The pattern was very straight forward to follow – I put the pattern on the toe section as well. I saw someone else had done the same thing in this colour combination and I thought it was really pretty. I wear these socks all the time. Now that I think about it, I think it’s partly because of the colour and also partly because of the length. I got the book on sale and picked it up primarily for this pattern, but it is terrific reading with many other attractive patterns that warrant closer inspection. Nancy Bush never fails to educate and entertain the knitter, I think.

I was tidying up and found a ball of Louisa Harding Ianthe that I bought to experiment with. It’s 50-50 merino-cotton and I had been thinking about a summer top, perhaps. I changed my mind subsequently and figured that some washcloths would be a good use. You can see how what size I think the hooks in the bathroom are changes…! The yarn was really lovely to work with , not very splitty at all and would make a nice top, were one so inclined.


January 21, 2012

Samantha Slippers

Filed under:Favourite Things,Sewing,Zakka — Aileen @ 15:04

I just realised that I have once again forgotten to take photos of my knitting. I have a blue shawl that is nearly finished and is quite possibly my most gigantic one yet. It is colossal. I cannot wait to cast it off… mostly because I want the needles to get stuck into a Bedford sweater (can’t find a link to the actual pattern page but that’s what it looks like).

In the meantime, I have some slippers to show you.

It’s the Samantha slipper pattern from I Think Sew. It’s a downloadable PDF. What I really like about the pattern is that each pattern piece for each size is on its own page, so I only had to print out two pages. The instructions were extremely clear so overall, this was a simple and reasonably quick sew – about two hours.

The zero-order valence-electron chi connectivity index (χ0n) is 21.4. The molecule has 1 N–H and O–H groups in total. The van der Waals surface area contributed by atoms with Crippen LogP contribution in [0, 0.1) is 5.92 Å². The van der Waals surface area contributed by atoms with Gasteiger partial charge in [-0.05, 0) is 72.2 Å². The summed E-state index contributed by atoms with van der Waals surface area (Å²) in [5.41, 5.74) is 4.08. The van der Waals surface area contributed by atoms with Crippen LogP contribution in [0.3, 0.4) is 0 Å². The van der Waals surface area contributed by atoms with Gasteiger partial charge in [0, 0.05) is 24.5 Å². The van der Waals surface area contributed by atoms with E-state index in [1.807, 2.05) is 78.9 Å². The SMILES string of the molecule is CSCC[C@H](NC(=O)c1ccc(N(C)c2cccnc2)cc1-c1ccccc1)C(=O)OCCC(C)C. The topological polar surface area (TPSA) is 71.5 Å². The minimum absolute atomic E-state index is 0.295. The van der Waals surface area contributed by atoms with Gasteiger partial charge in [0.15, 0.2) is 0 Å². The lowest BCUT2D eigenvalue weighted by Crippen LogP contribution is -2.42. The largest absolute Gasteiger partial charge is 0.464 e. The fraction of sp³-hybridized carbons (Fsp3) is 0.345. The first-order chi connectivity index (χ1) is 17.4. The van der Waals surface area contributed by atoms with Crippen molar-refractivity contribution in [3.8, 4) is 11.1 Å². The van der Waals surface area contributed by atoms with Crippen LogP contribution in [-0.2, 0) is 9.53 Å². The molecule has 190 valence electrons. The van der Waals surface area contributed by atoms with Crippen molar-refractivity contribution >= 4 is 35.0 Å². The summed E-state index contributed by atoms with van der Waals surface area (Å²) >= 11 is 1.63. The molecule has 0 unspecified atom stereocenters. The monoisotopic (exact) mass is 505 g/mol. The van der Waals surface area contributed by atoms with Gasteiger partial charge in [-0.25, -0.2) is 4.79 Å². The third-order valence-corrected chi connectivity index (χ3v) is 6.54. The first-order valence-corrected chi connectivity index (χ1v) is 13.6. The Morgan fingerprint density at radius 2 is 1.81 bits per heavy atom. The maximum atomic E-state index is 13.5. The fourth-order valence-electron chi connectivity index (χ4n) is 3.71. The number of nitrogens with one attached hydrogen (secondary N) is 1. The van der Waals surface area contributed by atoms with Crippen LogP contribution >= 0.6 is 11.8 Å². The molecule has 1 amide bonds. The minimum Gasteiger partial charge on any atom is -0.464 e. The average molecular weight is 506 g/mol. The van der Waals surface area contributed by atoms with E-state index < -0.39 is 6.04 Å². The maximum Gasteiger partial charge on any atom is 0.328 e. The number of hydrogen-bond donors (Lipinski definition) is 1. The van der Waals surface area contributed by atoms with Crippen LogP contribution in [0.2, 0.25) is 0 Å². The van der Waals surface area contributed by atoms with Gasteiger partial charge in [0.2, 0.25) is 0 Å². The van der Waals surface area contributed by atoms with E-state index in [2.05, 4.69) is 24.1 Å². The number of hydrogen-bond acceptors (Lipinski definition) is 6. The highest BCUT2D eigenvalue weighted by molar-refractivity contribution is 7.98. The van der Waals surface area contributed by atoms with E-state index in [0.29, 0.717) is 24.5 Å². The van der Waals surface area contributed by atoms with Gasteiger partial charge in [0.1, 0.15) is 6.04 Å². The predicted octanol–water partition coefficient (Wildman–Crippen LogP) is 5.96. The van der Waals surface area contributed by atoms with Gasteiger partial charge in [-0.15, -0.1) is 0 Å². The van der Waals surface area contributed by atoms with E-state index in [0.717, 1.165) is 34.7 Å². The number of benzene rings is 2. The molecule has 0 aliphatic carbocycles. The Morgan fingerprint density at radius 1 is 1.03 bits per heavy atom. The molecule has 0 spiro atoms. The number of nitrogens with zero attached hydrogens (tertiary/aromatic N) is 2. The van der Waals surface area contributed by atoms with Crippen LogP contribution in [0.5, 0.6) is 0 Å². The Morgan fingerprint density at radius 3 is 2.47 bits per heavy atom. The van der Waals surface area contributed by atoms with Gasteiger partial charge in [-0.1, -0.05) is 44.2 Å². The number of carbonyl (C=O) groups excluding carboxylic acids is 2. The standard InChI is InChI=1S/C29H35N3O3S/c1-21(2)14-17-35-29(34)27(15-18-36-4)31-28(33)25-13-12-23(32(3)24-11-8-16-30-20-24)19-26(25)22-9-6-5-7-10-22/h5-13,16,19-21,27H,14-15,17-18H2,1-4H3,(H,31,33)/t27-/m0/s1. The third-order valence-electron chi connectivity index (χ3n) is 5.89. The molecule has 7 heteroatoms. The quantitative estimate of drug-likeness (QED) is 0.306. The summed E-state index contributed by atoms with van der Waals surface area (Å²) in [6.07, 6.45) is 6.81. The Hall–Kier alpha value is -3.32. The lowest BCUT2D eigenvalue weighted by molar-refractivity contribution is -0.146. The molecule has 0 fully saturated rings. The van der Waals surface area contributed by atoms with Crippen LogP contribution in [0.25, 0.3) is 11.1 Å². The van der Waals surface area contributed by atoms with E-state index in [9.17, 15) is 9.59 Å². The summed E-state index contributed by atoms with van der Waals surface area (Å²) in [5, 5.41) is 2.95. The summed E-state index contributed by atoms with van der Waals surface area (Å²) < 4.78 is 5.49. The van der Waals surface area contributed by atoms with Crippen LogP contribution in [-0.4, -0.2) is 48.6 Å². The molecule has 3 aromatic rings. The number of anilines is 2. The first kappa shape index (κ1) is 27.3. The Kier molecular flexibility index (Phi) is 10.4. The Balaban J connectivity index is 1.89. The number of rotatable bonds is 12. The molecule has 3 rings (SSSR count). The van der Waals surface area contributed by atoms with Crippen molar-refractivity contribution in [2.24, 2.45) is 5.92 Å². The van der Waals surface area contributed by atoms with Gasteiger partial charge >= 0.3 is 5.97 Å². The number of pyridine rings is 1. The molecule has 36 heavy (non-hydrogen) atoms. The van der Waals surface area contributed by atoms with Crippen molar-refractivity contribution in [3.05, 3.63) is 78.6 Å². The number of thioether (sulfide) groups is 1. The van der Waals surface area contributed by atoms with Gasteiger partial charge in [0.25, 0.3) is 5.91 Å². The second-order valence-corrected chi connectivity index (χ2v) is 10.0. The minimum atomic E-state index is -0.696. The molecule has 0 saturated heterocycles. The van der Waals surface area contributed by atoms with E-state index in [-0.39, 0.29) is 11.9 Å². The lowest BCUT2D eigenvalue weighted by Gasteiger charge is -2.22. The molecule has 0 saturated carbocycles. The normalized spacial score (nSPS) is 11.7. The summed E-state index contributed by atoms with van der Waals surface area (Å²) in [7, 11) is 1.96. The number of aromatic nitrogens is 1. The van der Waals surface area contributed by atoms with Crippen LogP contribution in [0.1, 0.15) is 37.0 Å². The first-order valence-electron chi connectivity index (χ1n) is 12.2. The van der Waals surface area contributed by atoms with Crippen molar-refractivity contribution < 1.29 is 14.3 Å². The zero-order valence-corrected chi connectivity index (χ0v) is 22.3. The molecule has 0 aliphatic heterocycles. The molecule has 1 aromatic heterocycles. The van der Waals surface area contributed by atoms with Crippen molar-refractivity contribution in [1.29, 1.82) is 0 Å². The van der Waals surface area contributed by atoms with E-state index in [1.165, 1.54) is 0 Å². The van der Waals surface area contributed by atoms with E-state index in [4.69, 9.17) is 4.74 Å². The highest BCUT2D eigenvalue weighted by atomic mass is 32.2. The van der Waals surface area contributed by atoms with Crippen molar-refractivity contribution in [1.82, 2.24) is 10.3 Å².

I used some leftover cord from my Proper Attire Skirt and some leftover material from my sewing machine cover. I sewed a US size 5 which is about a UK 3.5-4.

They are super comfortable and even though they’re not the warmest, they are ideal as house shoes, guest slippers, a thoughtful present or as travel slippers that can be rolled up and tucked away in your handbag.

I was thinking of giving these to my organ teacher since she has the same shoe size as me (I borrowed her organ shoes once). All in all, this is a great pattern and I’m sure I’ll be making it again.

I put my polka dot blouse on hold momentarily because I thought I needed to get more buttons. But while I was tidying up, I came upon another packet of the same buttons in another size. It turns out that they’ll be fine for the cuffs, so I’m hoping to make a start on those buttonholes later.

Work has been extremely slow lately but I have put myself in for a number of projects (orchestral piano with wind band for an opera, a flute duo concert, rehearsal pianist with the same opera company as last summer) so I have a feeling that it won’t last. When I get down about not working so much, Alb always reminds me to enjoy my free time while I can…